Secretary Birds have two distinct feeding strategies that are both executed on land. They can either catch prey by chasing it and striking with the bill or stomping on prey until it is rendered stunned or unconscious enough to swallow.[15] Studies of this latter strategy have helped construct the possible feeding mechanisms employed by dinosaur-like terror birds that once walked the earth five million years ago.[16]

Reproductive Strategies

Secretary Birds associate in monogamous pairs. During courtship, they exhibit a nuptial display by soaring high with undulating flight patterns and calling with guttural croaking. Males and females can also perform a grounded display by chasing each other with their wings up and back, much like the way they chase prey. They usually mate on the ground, although some do so in Acacia trees.

Rearing of Young

Nests are built on top of Acacia trees, and are usually 5-7 m (15-20 feet) high. Both the male and female visit the nest site for almost half a year before egg laying takes place. The nest is around 2.5 m (eight feet) wide and 30 cm (one foot) deep, and is constructed as a relatively flat basin of sticks.

Secretary birds lay two to three oval, pale-green eggs over the course of two to three days, although the third egg is most often unfertilized. These eggs are incubated primarily by the female for 45 days until they hatch. The Secretary Birds are facultatively fratricidal.[17]

The downy young can feed autonomously after 40 days, although the parents still feed the young after that time. At 60 days, the young start to flap their wings, and by day 65-80 are able to fledge. Fledging is accomplished by jumping out of the nest or using a semi-controlled fall via fervent wing flapping to the ground. After this time, the young are quickly taught how to hunt through expeditions with their parents and are considered independent soon after.[18]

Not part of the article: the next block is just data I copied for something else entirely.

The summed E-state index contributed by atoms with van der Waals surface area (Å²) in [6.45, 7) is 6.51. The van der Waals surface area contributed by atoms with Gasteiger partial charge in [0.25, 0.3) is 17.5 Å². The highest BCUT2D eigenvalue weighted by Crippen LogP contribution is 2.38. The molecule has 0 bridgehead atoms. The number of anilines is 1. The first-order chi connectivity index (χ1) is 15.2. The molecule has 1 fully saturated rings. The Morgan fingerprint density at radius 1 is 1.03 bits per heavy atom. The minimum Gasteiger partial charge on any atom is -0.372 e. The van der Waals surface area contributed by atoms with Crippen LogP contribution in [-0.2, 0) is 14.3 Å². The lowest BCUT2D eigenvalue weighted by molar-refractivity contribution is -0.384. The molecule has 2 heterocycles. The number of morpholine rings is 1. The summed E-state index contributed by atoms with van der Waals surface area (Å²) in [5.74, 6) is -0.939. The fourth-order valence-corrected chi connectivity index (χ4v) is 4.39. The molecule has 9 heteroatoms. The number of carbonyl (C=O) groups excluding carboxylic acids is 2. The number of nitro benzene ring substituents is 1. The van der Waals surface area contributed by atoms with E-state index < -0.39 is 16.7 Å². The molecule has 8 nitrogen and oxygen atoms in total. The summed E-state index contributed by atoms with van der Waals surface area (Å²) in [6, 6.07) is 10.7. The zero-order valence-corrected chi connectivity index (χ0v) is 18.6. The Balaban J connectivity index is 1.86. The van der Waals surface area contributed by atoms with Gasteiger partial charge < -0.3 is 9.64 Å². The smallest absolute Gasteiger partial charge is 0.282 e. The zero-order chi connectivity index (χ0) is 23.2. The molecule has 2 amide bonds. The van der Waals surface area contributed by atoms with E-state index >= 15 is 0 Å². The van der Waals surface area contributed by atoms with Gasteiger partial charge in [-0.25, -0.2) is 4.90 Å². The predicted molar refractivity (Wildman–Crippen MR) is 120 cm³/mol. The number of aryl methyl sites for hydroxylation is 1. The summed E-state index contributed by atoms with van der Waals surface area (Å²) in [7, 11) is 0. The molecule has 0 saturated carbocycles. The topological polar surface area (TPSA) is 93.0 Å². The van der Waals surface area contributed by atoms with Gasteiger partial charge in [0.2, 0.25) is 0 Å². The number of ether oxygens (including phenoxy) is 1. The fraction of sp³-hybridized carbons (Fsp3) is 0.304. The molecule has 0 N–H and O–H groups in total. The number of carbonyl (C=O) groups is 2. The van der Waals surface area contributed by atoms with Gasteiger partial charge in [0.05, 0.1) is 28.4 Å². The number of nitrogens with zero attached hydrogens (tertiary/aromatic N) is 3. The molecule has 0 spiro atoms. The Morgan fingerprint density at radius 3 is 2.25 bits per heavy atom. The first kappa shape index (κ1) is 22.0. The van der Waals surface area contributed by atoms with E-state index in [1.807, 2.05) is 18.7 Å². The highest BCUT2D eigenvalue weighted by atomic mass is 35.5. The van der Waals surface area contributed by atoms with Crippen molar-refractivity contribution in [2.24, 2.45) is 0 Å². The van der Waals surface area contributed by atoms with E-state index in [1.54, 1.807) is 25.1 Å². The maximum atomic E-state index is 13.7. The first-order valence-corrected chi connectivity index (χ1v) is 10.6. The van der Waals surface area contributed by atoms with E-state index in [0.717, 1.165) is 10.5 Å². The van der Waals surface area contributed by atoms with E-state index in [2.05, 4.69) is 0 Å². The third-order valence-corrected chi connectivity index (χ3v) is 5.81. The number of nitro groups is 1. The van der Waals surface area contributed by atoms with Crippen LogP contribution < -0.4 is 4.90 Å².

Threats

Young are predated by crows and kites as they are vulnerable in Acacia tree tops.[19] As a population, the Secretary Bird is mainly threatened by loss of habitat and deforestation.[20] In 1968 the species became protected under the Africa Convention on the Conservation of Nature and Natural Resources.[21]

Cultural significance

The Secretary Bird is the national emblem of Sudan as well as a prominent feature on the Coat of Arms of South Africa. In Sudan, It is featured in the middle white strip of the Presidential Flag, as well as being the main object on the Presidential seal and featuring heavily in Sudanese military insignia. The Secretary Bird on the Presidential Flag and Seal has its head turned to the right, with its distinctive crest clearly visible and its wings spread out with a white banner between its outstretched wings reading 'Victory is Ours' - available at [1].

In South Africa, the Secretary Bird, while not the official bird of South Africa, is featured as a symbol on the national coat of arms, represents vigilance and military might, as well as the rise and pride of modern South Africa. [2]

External links

Photos and drawings

Additional Multimedia

Works Cited

Allan, D.G., Harrison, J.A., Navarro, R.A., van Wilgen, B.W., & Thompson, M.W. (1997) The Impact of Commercial Afforestation on Bird Populaion in Mpumalanga Province, South Africa- Insights from Bird-Atlas Data. Biological Conservation, 79, 173-185.

Bortolotti, B.R. (1986) Evolution of Growth Rates in Eagles: Sibling Competition Vs. Energy Considerations. Ecology, 67, 182-194.

Brown, L & Amadon, D. (1968) Eagles, Hawks, and Falcons of the World. Volume 2. New York: McGraw-Hill Book Company.

Curry-Lindahl, K. (1981) Bird Migration in Africa: Movements between six continents. Volume 2. New York: Academic Press.

Dean, W.R.J, Milton, SJ, & Jeltsch, F. (1999) Large trees, fertile islands, and birds in arid savanna. Journal of Arid Environments, 41, 61-78.

Janzen, D.H. (1976) The Depression of Reptile Biomass by Large Herbivores. American Naturalist, 110, 71-400.